After the 1830 July Revolution replaced the Bourbons with the more liberal Orléanist branch, the Ultras' influence declined, although it survived until at least the 16 May 1877 crisis and 1879 and perhaps even longer. They softened their views and made the restoration of the House of Bourbon their main aim. From 1830 on, they became known as Legitimists.

Legitimists under the July Monarchy (1830–1848)

During the July Monarchy of 1830 to 1848, when the junior Orléanist branch held the throne, the Legitimists were politically marginalized, many withdrawing from active participation in political life. The situation was complicated before 1844 by debate as to who the legitimate king was, as Charles X and his son Louis-Antoine d'Angoulême, Dauphin of France had both abdicated during the 1830 Revolution in favor of Charles's young grandson, Henri, Count of Chambord. Until the deaths of Charles X and his son in 1836 and 1844, respectively, many Legitimists continued to recognize each of them in turn as the rightful king, ahead of Chambord.

Legitimists under the Second Republic and the Second Empire (1848–1871)

The fall of King Louis Philippe I in 1848 led to a strengthening of the Legitimist position. Although the childlessness of Chambord weakened the hand of the Legitimists, they came back into political prominence during the Second Republic. Legitimists joined with Orleanists to form the Party of Order which dominated parliament from the elections of May 1849 until Bonaparte's coup on 2 December 1851. They formed a prominent part of Odilon Barrot's ministry from December 1848 to November 1849 and in 1850 were successful in passing the Falloux Law which brought the Catholic Church back into secondary education.

Through much of this time there was discussion of fusion with the Orléanist party so that the two could effect a monarchical restoration. This prospect prompted several sons of Louis Philippe to declare their support for Chambord, but fusion was not actually achieved, and after 1850 the two parties again diverged. The most committed Orléanists supported the candidacy of Louis Philippe's third son, François d'Orléans, Prince of Joinville, for the presidency while the Legitimists largely supported allowing Louis-Napoléon Bonaparte to run for a second term. In spite of this support for Bonaparte's ambitions, they opposed his scheme to restore universal suffrage in the last months of 1851, and their leaders, like those of the Orléanists, were arrested during Bonaparte's coup.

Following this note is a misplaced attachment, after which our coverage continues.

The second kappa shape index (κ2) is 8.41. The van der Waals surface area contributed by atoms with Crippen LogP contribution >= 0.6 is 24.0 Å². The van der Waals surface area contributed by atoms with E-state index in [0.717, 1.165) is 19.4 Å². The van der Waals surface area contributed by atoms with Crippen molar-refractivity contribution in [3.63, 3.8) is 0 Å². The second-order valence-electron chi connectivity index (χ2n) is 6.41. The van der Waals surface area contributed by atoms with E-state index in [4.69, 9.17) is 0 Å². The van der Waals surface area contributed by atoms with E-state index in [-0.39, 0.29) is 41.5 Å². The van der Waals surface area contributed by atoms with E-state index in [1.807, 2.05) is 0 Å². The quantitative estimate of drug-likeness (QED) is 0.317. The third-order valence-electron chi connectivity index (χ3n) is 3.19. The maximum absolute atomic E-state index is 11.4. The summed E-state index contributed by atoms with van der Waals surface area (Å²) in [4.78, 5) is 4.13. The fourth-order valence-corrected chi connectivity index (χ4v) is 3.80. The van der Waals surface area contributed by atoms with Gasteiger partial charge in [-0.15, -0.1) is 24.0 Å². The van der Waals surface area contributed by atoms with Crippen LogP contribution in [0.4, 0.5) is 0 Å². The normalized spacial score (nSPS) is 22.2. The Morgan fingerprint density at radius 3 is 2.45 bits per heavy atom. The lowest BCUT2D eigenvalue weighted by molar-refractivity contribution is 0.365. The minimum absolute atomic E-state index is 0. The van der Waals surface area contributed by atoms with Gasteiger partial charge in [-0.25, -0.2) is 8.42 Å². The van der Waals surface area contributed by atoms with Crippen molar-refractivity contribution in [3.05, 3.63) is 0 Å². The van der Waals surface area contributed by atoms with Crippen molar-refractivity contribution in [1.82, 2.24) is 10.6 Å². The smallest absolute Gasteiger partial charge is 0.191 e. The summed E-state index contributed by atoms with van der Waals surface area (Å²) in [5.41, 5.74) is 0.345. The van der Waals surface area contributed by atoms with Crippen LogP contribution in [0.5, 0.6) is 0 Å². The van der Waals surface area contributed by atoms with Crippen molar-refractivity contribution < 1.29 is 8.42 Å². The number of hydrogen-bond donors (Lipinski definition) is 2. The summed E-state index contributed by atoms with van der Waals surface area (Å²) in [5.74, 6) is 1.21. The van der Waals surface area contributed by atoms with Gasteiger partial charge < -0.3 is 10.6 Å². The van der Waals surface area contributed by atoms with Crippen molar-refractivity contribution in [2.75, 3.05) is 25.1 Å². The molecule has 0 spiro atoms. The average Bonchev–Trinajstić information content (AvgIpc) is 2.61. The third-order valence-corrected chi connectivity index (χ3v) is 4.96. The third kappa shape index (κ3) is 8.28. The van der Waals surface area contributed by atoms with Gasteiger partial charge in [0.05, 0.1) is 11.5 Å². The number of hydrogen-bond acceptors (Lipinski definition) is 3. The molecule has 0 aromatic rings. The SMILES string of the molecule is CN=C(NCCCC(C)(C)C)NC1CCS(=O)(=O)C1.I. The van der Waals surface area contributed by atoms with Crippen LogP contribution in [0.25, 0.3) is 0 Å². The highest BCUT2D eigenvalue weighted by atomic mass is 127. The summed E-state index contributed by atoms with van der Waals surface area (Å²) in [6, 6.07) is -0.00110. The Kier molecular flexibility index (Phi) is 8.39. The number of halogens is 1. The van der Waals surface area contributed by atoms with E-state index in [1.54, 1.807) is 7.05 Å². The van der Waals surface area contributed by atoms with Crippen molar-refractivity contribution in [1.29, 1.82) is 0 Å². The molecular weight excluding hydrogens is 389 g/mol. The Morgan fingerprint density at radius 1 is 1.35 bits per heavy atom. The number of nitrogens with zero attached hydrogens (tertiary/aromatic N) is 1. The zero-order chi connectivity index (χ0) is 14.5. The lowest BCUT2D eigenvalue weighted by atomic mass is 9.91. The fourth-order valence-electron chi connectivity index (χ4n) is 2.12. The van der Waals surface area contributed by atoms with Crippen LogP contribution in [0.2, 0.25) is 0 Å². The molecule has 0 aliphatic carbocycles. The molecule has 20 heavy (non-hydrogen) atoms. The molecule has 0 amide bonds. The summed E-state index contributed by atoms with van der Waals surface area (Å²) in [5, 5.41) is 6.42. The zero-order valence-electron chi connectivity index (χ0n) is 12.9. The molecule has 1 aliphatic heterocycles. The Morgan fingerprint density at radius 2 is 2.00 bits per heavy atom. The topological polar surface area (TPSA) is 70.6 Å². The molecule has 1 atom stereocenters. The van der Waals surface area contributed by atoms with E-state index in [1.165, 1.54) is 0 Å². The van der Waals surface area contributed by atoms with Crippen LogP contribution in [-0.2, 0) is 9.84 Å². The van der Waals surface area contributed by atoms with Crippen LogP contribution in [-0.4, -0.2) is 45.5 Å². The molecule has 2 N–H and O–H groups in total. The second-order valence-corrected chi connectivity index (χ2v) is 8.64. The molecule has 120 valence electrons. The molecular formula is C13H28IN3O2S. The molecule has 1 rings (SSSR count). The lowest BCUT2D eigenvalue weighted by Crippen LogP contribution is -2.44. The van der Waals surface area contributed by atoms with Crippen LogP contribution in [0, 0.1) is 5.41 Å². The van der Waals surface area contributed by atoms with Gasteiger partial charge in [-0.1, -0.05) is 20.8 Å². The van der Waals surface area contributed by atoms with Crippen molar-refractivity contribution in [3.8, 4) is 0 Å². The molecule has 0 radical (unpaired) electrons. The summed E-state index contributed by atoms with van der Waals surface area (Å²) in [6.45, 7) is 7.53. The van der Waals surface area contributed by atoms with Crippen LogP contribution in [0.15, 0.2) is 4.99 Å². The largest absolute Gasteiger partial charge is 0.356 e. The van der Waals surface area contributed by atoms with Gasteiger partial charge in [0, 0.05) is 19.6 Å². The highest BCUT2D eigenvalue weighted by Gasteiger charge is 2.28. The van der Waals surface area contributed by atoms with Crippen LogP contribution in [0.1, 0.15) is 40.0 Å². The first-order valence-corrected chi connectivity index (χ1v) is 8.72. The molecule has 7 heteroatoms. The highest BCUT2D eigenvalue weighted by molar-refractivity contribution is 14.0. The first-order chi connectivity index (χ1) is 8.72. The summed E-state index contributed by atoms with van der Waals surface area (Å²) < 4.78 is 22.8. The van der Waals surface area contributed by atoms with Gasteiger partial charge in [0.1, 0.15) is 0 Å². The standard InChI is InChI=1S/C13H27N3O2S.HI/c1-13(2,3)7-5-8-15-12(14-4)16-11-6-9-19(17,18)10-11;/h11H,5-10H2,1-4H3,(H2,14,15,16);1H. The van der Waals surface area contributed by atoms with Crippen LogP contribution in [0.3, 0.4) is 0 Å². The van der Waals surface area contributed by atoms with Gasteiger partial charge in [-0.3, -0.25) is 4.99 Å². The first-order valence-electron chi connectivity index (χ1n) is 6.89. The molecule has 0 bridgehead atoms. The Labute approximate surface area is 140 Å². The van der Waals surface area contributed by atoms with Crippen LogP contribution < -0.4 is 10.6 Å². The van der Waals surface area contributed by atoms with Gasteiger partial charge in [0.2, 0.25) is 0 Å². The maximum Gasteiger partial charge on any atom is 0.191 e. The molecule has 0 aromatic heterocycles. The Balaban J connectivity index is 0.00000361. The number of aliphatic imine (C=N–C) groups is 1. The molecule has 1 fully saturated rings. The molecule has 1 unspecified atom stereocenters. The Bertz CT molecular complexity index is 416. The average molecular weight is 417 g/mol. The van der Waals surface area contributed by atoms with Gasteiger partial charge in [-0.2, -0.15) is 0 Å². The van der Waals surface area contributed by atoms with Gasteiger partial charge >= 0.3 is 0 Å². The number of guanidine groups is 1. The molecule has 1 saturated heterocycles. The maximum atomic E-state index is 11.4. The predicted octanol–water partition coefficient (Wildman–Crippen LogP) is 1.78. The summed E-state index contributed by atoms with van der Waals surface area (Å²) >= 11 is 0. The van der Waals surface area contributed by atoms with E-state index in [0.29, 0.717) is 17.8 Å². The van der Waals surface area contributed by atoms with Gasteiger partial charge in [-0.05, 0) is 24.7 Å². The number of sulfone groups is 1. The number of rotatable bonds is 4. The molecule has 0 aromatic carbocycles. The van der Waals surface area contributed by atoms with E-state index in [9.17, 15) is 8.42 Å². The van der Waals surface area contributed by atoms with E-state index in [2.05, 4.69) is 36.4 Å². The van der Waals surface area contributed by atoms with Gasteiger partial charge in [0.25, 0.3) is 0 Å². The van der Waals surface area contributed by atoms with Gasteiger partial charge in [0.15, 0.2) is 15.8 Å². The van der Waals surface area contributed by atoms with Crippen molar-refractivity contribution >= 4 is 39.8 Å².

The period of the Second Empire saw the Legitimists once again cast out of active political life.

Legitimists under the Third Republic (1871–1940)

Nevertheless, the Legitimists remained a significant party within elite opinion, attracting support of the larger part of the Ancien Régime aristocracy. After the Siege of Paris in 1870 and the 1871 Paris Commune, the Legitimists returned for one final time to political prominence. The 8 February 1871 election, held under universal manhood suffrage, gave the National Assembly a royalist majority supported by the provinces while all the Parisian deputies were republican. This time the Legitimists were able to agree with the Orléanists on a program of fusion largely because of the growing likelihood that the Chambord would die without children. The liberal Orléanists agreed to recognize Chambord as king and the Orléanists claimant himself Prince Philippe, Count of Paris (1838–1894) recognized Chambord as head of the French royal house. In return, Legitimists in the Assembly agreed that should Chambord die childless, Philippe d'Orléans would succeed him as king. Unfortunately for French monarchism, Chambord's refusal to accept the tricolor as the flag of France and to abandon the fleur-de-lys, symbol of the Ancien Régime, made restoration impossible until after his death in 1883, by which time the monarchists had long since lost their parliamentary majority due to the 16 May 1877 crisis. The death of Chambord effectively dissolved the Legitimists as a political force in France.

Affected by sinistrisme, few conservatives explicitly called themselves right-wing during the Third Republic as it became a term associated with the counter-revolution and anti-republican feelings and by the 1900s was reserved for reactionary groups. Those Legitimists who had rallied to the Republic in 1893, after Chambord's death ten years before still called themselves Droite constitutionnelle or républicaine (Constitutional or Republican Right). However, they changed their name in 1899 and entered the 1902 elections under the name Action libérale (Liberal Action). By 1910, the only group which openly claimed descent from the right-wing gathered only nostalgic royalists and from 1924 on the term right-wing practically vanished from the parliamentary right's glossary.